In the late 1970’s, Andy Warhol embarked on a new printing project, replicating a single photographic image of the artist’s studio bathed in shadow, a single “cap” of light hovering just to the left of center. Reproducing the image over one hundred times in a series of color pairings, shades and contrasts, the work created a haunting, surreal environment, currently on view at MOCA in LA for a landmark exhibition of the piece on the West Coast.
The work, on loan from the Dia Foundation, is one of Warhol’s more intriguing experimentations as he continued to refine his practice, a marked departure from the pop culture appropriations that had defined his focus over the past two decades. The artist had already shown an inclination towards exploration, however, having begun producing his Oxidation, Rorschach, and Camouflage series just a year prior. These works, blandly colored decor designs printed on wallpaper or produced through happenstance methods. True to form, Warhol himself flippantly referred to the Shadows series as “disco decor,” and seemed to see the pieces more as a piece of interior decorating than paintings proper.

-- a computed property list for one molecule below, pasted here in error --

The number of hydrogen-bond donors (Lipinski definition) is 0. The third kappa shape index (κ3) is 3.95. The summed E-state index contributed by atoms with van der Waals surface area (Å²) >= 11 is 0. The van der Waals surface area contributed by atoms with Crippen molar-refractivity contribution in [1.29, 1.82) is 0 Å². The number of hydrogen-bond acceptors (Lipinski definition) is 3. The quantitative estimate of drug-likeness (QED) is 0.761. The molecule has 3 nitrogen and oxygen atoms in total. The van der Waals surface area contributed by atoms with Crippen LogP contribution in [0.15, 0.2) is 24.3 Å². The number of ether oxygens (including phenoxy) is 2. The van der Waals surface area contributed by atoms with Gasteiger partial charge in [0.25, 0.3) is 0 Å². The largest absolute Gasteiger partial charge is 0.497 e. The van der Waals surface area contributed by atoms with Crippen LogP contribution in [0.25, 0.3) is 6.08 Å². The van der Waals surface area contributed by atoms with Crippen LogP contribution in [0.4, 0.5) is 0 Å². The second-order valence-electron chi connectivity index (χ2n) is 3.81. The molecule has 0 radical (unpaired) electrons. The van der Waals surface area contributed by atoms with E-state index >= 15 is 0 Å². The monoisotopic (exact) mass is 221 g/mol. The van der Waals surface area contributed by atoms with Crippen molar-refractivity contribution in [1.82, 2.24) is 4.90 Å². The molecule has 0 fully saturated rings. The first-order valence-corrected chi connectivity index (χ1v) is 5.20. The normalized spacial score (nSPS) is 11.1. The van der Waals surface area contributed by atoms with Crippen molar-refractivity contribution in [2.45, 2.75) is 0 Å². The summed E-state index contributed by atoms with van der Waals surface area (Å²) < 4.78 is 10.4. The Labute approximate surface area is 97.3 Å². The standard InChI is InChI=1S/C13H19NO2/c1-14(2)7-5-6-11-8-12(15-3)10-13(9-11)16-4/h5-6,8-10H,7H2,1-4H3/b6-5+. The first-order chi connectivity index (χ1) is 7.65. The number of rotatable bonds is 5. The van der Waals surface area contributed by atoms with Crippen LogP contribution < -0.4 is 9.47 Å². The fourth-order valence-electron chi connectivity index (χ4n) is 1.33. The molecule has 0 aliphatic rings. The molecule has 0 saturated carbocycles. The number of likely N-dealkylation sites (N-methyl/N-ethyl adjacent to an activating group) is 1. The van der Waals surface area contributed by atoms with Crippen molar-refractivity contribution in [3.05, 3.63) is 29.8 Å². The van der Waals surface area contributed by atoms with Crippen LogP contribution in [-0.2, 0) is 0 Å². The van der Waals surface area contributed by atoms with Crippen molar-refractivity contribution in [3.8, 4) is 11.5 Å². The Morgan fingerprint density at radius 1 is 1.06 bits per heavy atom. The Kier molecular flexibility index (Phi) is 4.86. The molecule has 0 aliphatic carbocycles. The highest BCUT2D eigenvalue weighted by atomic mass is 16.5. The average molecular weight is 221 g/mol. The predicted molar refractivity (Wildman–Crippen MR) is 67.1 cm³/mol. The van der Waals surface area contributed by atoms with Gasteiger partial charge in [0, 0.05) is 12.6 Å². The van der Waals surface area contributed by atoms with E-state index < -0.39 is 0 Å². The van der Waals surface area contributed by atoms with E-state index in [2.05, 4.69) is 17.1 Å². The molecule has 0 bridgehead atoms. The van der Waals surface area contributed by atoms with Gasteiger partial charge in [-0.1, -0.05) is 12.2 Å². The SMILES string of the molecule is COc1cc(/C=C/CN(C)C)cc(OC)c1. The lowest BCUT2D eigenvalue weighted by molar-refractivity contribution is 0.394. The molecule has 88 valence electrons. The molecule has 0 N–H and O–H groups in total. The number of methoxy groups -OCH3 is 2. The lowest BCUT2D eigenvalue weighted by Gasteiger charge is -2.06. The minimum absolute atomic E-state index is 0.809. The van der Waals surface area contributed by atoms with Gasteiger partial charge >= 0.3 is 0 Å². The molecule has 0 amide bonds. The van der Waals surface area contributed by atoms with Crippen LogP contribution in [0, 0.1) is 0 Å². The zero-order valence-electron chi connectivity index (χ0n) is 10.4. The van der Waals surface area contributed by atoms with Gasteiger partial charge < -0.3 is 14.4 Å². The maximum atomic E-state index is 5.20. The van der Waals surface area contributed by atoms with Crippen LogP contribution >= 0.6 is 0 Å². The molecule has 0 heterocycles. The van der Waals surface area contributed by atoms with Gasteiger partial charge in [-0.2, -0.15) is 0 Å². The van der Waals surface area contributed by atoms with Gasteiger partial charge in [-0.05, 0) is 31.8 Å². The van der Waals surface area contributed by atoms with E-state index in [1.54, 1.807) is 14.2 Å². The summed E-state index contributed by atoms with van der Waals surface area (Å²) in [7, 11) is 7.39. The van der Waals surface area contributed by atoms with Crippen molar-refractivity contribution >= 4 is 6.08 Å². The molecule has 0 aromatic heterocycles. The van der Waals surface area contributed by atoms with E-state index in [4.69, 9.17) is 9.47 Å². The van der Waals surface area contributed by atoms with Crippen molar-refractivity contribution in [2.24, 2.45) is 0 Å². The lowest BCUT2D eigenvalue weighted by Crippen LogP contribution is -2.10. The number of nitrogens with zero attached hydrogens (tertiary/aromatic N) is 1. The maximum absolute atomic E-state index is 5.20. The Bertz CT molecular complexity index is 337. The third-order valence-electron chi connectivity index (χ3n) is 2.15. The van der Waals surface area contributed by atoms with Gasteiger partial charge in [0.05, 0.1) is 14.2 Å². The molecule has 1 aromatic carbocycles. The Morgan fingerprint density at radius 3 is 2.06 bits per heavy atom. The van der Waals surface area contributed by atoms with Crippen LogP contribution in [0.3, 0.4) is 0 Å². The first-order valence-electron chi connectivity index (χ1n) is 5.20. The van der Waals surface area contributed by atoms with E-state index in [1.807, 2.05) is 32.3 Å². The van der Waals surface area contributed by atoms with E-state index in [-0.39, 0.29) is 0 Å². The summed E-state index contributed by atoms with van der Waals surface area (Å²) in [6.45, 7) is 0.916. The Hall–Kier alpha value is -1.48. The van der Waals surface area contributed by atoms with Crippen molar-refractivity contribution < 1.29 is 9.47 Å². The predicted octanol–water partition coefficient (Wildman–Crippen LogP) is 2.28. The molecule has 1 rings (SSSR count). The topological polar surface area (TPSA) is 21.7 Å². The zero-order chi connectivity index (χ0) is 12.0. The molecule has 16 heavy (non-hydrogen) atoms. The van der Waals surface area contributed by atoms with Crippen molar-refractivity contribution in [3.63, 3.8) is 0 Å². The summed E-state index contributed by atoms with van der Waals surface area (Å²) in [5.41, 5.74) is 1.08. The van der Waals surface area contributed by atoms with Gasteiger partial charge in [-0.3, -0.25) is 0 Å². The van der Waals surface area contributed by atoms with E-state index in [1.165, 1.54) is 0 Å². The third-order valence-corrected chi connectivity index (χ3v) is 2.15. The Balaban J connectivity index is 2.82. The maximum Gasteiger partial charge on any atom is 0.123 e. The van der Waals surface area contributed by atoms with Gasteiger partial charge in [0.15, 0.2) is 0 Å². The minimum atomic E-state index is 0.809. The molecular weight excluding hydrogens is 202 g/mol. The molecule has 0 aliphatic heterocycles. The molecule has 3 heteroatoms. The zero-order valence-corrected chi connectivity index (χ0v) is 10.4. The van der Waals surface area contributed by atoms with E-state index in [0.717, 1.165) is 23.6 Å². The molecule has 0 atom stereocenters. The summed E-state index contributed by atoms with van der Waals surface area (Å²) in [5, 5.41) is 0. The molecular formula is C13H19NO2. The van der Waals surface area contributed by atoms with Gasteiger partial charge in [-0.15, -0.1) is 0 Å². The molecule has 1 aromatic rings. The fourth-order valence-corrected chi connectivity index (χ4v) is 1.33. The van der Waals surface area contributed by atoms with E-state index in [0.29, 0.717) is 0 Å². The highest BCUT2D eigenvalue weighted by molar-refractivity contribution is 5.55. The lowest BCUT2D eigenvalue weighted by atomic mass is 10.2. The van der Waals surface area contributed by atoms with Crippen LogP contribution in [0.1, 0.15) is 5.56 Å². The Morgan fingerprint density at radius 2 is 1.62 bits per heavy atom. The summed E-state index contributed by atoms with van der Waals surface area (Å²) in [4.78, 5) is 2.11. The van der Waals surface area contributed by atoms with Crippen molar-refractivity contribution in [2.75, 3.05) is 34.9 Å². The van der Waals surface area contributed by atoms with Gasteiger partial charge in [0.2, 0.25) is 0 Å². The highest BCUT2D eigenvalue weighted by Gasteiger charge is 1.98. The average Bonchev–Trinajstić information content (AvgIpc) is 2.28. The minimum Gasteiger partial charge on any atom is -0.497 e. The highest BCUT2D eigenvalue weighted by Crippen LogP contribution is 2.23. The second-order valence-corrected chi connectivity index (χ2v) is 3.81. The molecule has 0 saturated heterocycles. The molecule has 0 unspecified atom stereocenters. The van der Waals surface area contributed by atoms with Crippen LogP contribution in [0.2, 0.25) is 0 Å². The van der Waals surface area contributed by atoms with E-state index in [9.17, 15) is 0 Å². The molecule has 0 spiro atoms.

Given the artist’s fascination with the landscape of pop culture, this distinction is an interesting one, underlining a tie between the banal signifiers of mainstream interior design during the 1960’s and 70’s, and the artist’s unavoidable link to these elements. For all the conceptual operations of his work, Warhol, perhaps more than any other artist, always possessed an awareness of art’s codependency on the spectacle of consumer culture, and his work here could in fact be considered a subtle operation outside of a high/low cultural dichotomy. Rather, Warhol seems to embrace the emptiness of his picture plane, and perhaps even the emptiness of his subject matter, as a mirror to the work’s decorative nature.
By contrast, there’s something particularly cinematic about the way the images present themselves in the space, a series of variations in the dimensions of each element giving the impression of the flashing camera light, or a faulty projector. Much like Tony Conrad’s famous “flicker films,” the work’s subtle alterations reproduce the act of projection, tying itself back to its own techniques of production as much as to the act of photography itself.
Shadows is on view through February 15th, 2015.
— D. Creahan